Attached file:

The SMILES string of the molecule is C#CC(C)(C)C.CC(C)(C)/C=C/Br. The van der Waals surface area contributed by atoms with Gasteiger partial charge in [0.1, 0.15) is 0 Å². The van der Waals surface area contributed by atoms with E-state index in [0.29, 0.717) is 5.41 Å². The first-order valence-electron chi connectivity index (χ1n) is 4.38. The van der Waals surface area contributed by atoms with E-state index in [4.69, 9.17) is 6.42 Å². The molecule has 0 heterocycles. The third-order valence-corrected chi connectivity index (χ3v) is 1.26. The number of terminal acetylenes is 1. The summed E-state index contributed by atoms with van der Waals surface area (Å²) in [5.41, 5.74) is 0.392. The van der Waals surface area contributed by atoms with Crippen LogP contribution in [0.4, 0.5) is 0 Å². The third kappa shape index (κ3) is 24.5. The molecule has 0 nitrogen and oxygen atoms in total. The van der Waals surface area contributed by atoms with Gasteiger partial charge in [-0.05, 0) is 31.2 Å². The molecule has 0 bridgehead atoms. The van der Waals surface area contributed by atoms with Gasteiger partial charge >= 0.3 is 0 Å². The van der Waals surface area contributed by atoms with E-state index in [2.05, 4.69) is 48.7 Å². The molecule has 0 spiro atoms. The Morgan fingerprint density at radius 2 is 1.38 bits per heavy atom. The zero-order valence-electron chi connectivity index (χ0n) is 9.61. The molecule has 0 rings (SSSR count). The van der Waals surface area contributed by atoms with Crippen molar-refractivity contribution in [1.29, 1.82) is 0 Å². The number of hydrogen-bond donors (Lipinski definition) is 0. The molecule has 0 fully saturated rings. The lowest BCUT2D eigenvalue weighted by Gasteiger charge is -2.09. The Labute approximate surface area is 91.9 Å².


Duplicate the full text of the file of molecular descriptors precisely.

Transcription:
The SMILES string of the molecule is C#CC(C)(C)C.CC(C)(C)/C=C/Br. The van der Waals surface area contributed by atoms with Gasteiger partial charge in [0.1, 0.15) is 0 Å². The van der Waals surface area contributed by atoms with E-state index in [0.29, 0.717) is 5.41 Å². The first-order valence-electron chi connectivity index (χ1n) is 4.38. The van der Waals surface area contributed by atoms with E-state index in [4.69, 9.17) is 6.42 Å². The molecule has 0 heterocycles. The third-order valence-corrected chi connectivity index (χ3v) is 1.26. The number of terminal acetylenes is 1. The summed E-state index contributed by atoms with van der Waals surface area (Å²) in [5.41, 5.74) is 0.392. The van der Waals surface area contributed by atoms with Crippen LogP contribution in [0.4, 0.5) is 0 Å². The third kappa shape index (κ3) is 24.5. The molecule has 0 nitrogen and oxygen atoms in total. The van der Waals surface area contributed by atoms with Gasteiger partial charge in [-0.05, 0) is 31.2 Å². The molecule has 0 bridgehead atoms. The van der Waals surface area contributed by atoms with Gasteiger partial charge >= 0.3 is 0 Å². The van der Waals surface area contributed by atoms with E-state index in [2.05, 4.69) is 48.7 Å². The molecule has 0 spiro atoms. The Morgan fingerprint density at radius 2 is 1.38 bits per heavy atom. The zero-order valence-electron chi connectivity index (χ0n) is 9.61. The molecule has 0 rings (SSSR count). The van der Waals surface area contributed by atoms with Crippen molar-refractivity contribution in [1.29, 1.82) is 0 Å². The number of hydrogen-bond donors (Lipinski definition) is 0. The molecule has 0 fully saturated rings. The lowest BCUT2D eigenvalue weighted by Gasteiger charge is -2.09. The Labute approximate surface area is 91.9 Å².